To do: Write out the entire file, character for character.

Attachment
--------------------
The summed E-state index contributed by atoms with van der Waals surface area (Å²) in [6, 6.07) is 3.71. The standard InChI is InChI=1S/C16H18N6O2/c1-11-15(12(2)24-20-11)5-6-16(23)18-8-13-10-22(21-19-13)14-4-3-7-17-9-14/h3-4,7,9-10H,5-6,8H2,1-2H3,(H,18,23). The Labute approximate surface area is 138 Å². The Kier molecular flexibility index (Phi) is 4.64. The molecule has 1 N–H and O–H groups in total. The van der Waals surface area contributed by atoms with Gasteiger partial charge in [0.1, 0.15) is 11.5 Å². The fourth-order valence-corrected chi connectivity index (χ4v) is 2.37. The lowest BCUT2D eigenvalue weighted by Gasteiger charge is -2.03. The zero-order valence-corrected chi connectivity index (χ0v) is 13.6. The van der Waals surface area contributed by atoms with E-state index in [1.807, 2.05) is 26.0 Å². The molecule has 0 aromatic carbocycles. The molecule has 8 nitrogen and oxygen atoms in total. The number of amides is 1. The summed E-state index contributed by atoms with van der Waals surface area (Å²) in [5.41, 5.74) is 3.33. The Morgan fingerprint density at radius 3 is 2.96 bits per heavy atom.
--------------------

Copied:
The summed E-state index contributed by atoms with van der Waals surface area (Å²) in [6, 6.07) is 3.71. The standard InChI is InChI=1S/C16H18N6O2/c1-11-15(12(2)24-20-11)5-6-16(23)18-8-13-10-22(21-19-13)14-4-3-7-17-9-14/h3-4,7,9-10H,5-6,8H2,1-2H3,(H,18,23). The Labute approximate surface area is 138 Å². The Kier molecular flexibility index (Phi) is 4.64. The molecule has 1 N–H and O–H groups in total. The van der Waals surface area contributed by atoms with Gasteiger partial charge in [0.1, 0.15) is 11.5 Å². The fourth-order valence-corrected chi connectivity index (χ4v) is 2.37. The lowest BCUT2D eigenvalue weighted by Gasteiger charge is -2.03. The zero-order valence-corrected chi connectivity index (χ0v) is 13.6. The van der Waals surface area contributed by atoms with E-state index in [1.807, 2.05) is 26.0 Å². The molecule has 0 aromatic carbocycles. The molecule has 8 nitrogen and oxygen atoms in total. The number of amides is 1. The summed E-state index contributed by atoms with van der Waals surface area (Å²) in [5.41, 5.74) is 3.33. The Morgan fingerprint density at radius 3 is 2.96 bits per heavy atom.